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Extracting data from the WPS server is a three step process

  1. Get information about available processes (GetCapabilities)
  2. Get information about a specific process (DescribeProcess)
  3. Execute the process (Execute)


Handling WPS processes from Python require at least the following package to be installed:

  • OWSLib package (link to geopython github)
  • Matplotlib (for plotting)
  • pandas (for dataframe/table processes)
  • cStringIO (for in memory file handling)


The first step is to ask the server which processes are being offered. To get this information we do a GetCapabilities request. The request returns an xml response that contains a list of processes that are provided by the server.

OWSLib GetCapabilities
# import owslib wps part dealing with WebProcessingServices
from owslib.wps import WebProcessingService

# define the URL of the WPS
url = ''

# define the WPS
wps = WebProcessingService(url, verbose=False, skip_caps=True)

>>> 'PyWPS Server'


>>> wps.identification.abstract

# find out which processes there area
for process in wps.processes:
    print process.identifier, process.title

# printing the process characteristics result in the following list of available processes
- constituents Lookup constituents based on their short name
- tidal_predict Tidal prediction tool
- IDT_simple Interactive Dredge Planning Tool
- hymos_doublemass Double Mass Plot
- hymos_timeseries_example Example timeseries
- gwdlr_get_river_profiles This process returns shape files with riverprofiles and locations from the gwdlr database
- addtwonumbers None
- oil_spill None
- t_tide None
- tide_analysis None
- tide_predict None
- WPSdataprofeet None


After inspecting the GetCapabilities document and choosing the process you like, you need to find out how to execute the process. For execution you need at least all all requested input parameters. This is done by means of the 'DescribeProcess' request. This request returns an xml containing all in- and outputs.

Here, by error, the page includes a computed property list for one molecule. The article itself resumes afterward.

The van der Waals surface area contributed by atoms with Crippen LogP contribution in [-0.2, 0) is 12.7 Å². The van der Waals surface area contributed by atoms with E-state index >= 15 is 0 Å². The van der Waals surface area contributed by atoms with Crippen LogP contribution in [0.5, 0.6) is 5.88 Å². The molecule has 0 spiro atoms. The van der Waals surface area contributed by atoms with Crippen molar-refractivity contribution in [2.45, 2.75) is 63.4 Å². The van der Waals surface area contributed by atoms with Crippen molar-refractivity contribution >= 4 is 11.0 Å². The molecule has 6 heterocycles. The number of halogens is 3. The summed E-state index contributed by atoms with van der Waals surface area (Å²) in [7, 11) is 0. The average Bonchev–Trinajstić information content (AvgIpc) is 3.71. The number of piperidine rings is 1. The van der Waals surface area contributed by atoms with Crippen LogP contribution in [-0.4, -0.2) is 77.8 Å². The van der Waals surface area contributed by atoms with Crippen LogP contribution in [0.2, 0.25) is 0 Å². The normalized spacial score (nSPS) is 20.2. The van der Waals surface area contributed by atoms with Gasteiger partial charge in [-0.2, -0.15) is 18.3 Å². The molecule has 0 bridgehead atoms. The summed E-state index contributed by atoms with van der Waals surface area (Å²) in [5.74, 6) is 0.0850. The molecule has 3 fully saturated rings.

OWSLib describeprocess
# in analogy of the WPS Primer using matlab tidal_predict will be described
# DescribeProcess gives insight in input and output parameters

process = wps.describeprocess('tidal_predict')
for input in process.dataInputs:
    print input.title, input.identifier, input.dataType, input.defaultValue
for output in process.processOutputs:
    print output.title, output.identifier, output.dataType, output.defaultValue    


Once you've found and specified all input parameters you are ready to execute the process by means of the 'Execute' request. The service returns an xml containing all process outputs. These outputs can be read by Matlab and can also be plotted or used for other operations.

OWSLib Exectute process
# define inputs, which is an array with several objects of several dataTypes (as listed below)
inputs = [('location','POINT(3 52)'),
		  ('startdate','2013-08-21 00:00'),
		  ('enddate','2013-08-29 23:00'),

execution = wps.execute(process.identifier,inputs)    
for output in execution.processOutputs:
    print output.identifier

# this will yield data for tide for 1 location for the given datetime range

Plotting the data can be plotted. Following code can be used to derive this plot.

Plot WPS ouput
import pandas
import matplotlib.pyplot as plt
import cStringIO

# data is in table format and can be transferred to a in memory file object
f = cStringIO.StringIO([0])

# use pandas dataframe to work with the data
df = pandas.DataFrame.from_csv(f)    
grouped = df.groupby(by=['lat','lon'])

# make figure and axes
fig, ax = plt.subplots(figsize=(20,13))
# add a line for each group
for (index, group) in grouped:
    ax.plot(group.index, group.h, label=str(index))
# add the legend
ax.set_ylabel('astronamical tide [m]')

# save the figure


Besides points the code above also works for lines. Check this example on OpenEarth Notebooks github for ready to use IPython Notebook code.


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